|Publication number||US4399351 A|
|Application number||US 06/311,365|
|Publication date||Aug 16, 1983|
|Filing date||Oct 15, 1981|
|Priority date||Dec 5, 1980|
|Publication number||06311365, 311365, US 4399351 A, US 4399351A, US-A-4399351, US4399351 A, US4399351A|
|Original Assignee||William Koff|
|Export Citation||BiBTeX, EndNote, RefMan|
|Patent Citations (14), Referenced by (26), Classifications (16), Legal Events (3)|
|External Links: USPTO, USPTO Assignment, Espacenet|
This application is a continuation-in-part of applicant's U.S. patent application Ser. No. 6/213,271 filed on Dec. 5, 1980, now abandoned.
This invention relates to electric cooking apparatus and is directed particularly to an electric cooking system including a common electric heat exchange cooking unit and a plurality of cooking receptacles for different cooking purposes which can be selectively inter-engaged with the common heat exchange cooking unit for use as desired in cooking various foods.
The use of electric hot plates or flat, electrically energized heating elements of one kind or another in either single heating element, portable form, or in electric ranges, is well known. See, for example, U.S. Pat. Nos. 726,241; 968,441; and 1,120,884 to Ayer; U.S. Pat. No. 2,850,616 to Hatch; and U.S. Pat. No. 2,872,560 to Bowles. Such electric hot plates or electric range heating elements or pads are designed for use with flat-bottom cooking pots or pans seated thereupon for heat exchange through the bottom. While versatile in usage, such heating of ordinary pots and pans is generally inefficient and uneven not only because intimate surface-to-surface contact cannot be achieved, but also because uniformity of face-to-face contact between the heating member and the bottom surface of the cooking receptacle being heated can rarely be achieved. This is true not only because flat-bottom cooking utensils, even if of the best quality, become uneven or lose their high degree of flatness at the bottom due to scrubbing and wear and tear after a short period of usage, which is often imperceptible to the eye, but also because the flat heating members, likewise being exposed to the wearing effects of utensils being placed on and being moved therefrom, soon losetheir flatness. The overall result of these deficiencies not only is uneven distribution of heat through the bottom of the cooking receptacle, which may result in hot spots or even burning at localized areas, but also inefficiency of heat transfer and wastage or uneconomical usage of electrical energy.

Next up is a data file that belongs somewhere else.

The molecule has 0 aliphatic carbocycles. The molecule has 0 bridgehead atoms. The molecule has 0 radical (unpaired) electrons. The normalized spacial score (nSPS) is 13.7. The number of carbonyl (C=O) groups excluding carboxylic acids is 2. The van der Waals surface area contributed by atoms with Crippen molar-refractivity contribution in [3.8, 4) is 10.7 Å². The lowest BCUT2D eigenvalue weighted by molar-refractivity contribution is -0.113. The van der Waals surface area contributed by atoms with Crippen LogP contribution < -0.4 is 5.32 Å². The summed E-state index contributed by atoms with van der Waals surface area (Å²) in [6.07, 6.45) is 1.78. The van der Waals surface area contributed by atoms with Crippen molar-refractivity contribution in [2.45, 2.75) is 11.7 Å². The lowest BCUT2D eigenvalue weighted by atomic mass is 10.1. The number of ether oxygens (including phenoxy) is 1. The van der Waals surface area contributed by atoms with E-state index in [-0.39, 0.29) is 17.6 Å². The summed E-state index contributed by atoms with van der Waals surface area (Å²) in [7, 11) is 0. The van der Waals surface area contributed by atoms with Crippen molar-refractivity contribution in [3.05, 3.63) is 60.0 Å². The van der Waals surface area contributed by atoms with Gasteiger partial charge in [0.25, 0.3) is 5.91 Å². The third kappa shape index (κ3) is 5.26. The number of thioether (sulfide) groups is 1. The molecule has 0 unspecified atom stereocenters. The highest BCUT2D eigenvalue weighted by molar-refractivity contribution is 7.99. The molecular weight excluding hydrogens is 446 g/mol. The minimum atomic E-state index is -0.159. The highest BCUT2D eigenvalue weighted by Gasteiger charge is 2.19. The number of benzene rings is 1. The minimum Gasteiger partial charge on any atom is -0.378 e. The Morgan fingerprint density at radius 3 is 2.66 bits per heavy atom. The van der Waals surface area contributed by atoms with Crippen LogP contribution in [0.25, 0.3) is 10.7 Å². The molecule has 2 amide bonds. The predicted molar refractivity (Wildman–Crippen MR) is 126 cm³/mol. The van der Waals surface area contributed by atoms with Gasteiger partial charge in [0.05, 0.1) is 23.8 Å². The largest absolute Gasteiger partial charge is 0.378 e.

Another deficiency in electric hot plate cooking utensils heretofore devised resides in the design of the hot plate electric heating mechanism itself, resulting in uneven temperatures at the heat exchange surface and consequent hot spots and burning in the cooking utensil even with intimate contact for efficient heat transfer between the hot plate surface and the cooking utensil.
It is, accordingly, the principal object of this invention to provide a novel and improved electric heat exchange cooking system for cooking utensils which obviates the deficiencies of electrical cooking or heating systems for this purpose heretofore devised.
A more particular object is to provide an electric cooking system including a cooking unit having a heat exchange member adapted to be received within a complementary recess in any one of a plurality, selectively, of heat collector base members, each of said base members being attached to the flat undersurface of different food container or cooking receptacle, whereby substantially all of the electrical heat energy being supplied to a selected heat exchange member will in turn be transferred evenly through the bottom of its associated cooking receptacle so as to achieve even heat distribution with high efficiency.